Tuesday, May 31, 2016

e-vo for week of June 1

Dearest e-votees,

Classic healing story of Jesus is our appointed gospel for this week.

A widow's only son is dead. As the town gathers to grieve (and maybe gawk or maybe fall into despair) Jesus comes in to speak life into death and to restore relationships. Where might death and broken relationships be haunting us? How open are we to Jesus speaking life into our places of despair as well?



11 Soon afterwards [Jesus] went to a town called Nain, and his disciples and a large crowd went with him. 12 As he approached the gate of the town, a man who had died was being carried out. He was his mother's only son, and she was a widow; and with her was a large crowd from the town. 13 When the Lord saw her, he had compassion for her and said to her, "Do not weep." 14 Then he came forward and touched the bier, and the bearers stood still. And he said, "Young man, I say to you, rise!" 15 The dead man sat up and began to speak, and Jesus gave him to his mother. 16 Fear seized all of them; and they glorified God, saying, "A great prophet has risen among us!" and "God has looked favorably on his people!" 17 This word about him spread throughout Judea and all the surrounding country.

Luke 7:11-17, NRSV

In a patriarchal society it is a bad thing to lose your husband. He was a means of support and protection and status. Having your husband die on you could expose you precariously to poverty and danger. However, having a son to help look after you might mitigate some of the exposure of being a widow. In a patriarchal society it is a very, very bad thing as a widow to lose your only son. Your protection is gone. Your support is gone. Soon your family name might be gone as well. You may well become dependent on welfare to survive. The options to you for self-support are limited and might involve some form of servitude/slavery and perhaps even prostitution. The grief and despair of two deaths in the family are compounded by the grief and despair of an anticipated future. This is indeed a time to lean deeply into mourning.

But then enters this itinerant rabbi that has been connecting with the lowly and the outcast and those on the fringes. He sees that you and the town are mourning your son. He approaches the funeral procession. He reaches out and touches the platform that is bearing your son. He doesn't seem concerned about the social transgressions here. He doesn't seemed concerned about ritual purity. He doesn't even talk to you. He addresses your dead son and says "Rise!" Your son listens and responds. You and your son are restored. Death and broken relationships are pushed to the fringes. Life and love are gathered around Jesus.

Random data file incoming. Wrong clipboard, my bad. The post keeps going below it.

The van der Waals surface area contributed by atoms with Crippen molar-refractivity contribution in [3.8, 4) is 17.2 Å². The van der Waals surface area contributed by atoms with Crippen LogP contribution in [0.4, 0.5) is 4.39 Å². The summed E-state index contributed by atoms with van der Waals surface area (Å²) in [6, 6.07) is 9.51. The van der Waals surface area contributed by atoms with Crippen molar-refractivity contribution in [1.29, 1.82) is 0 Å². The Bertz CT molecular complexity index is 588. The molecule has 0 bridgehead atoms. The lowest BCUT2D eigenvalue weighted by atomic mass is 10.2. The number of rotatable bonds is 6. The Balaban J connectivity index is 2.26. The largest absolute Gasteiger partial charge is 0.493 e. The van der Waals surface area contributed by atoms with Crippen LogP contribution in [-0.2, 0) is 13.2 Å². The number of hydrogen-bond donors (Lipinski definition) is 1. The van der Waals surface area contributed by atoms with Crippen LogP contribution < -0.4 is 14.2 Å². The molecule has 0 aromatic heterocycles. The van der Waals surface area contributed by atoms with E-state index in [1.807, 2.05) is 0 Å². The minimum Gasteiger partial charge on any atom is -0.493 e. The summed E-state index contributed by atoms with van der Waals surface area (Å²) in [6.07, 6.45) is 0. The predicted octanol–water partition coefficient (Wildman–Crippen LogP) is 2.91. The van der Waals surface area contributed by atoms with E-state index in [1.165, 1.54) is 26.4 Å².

So where do we see death, despair and hopelessness? What things bring us low? What places do others gather (maybe to comfort, maybe to gawk and maybe to fall into despair) around us? Where do we ritualize the death, broken places and lost dreams? What if Jesus dared to walk right in (invited or not). What if Jesus spoke life where we were intent on seeing death? What if Jesus brought life, hope and healing? What might our response be to such an infusion? How might we live and breathe and speak differently if we truly believed that death doesn't have the final word? That broken dreams don't have final sway? That there is more to our future than broken-down decomposition and chaos winning the day.

And how might we live and speak and carry ourselves in order to bring that good news to the wealth of widows of Nain that we encounter daily? Do we grieve with them? Of course. Do we offer a hope that seems beyond reason as well?

God, our times, futures and lives eternal are in your hands. Help us rest and love and live in you. Amen.

Wednesday, May 25, 2016

e-vo for week of May 25

Dearest e-votees,

Jesus is in Capernaum, Peter's hometown. There is a modern church there built up over the ruins of Peter's mother-in-law's house (remember when Jesus healed her fever?) Peter is thought to have lived in those ruins too. Jesus, also, is thought to have lived in those ruins as well. Nearby there is a synagogue. You can walk around on floors that date back to the time of Jesus. The walls are rebuilt around 2nd century or so. His first public ministry act was in the synagogue in Nazareth where he quoted Isaiah and said that he was the fulfillment of that prophecy. Jesus then goes to the synagogue in Capernaum. In Luke 4:31-37 Jesus is teaching in that synagogue and he drives out a demon. Jesus is demonstrating his authority in several ways in these accounts.

This week's healing of the centurion's slave continues to evidence the authority Jesus commanded.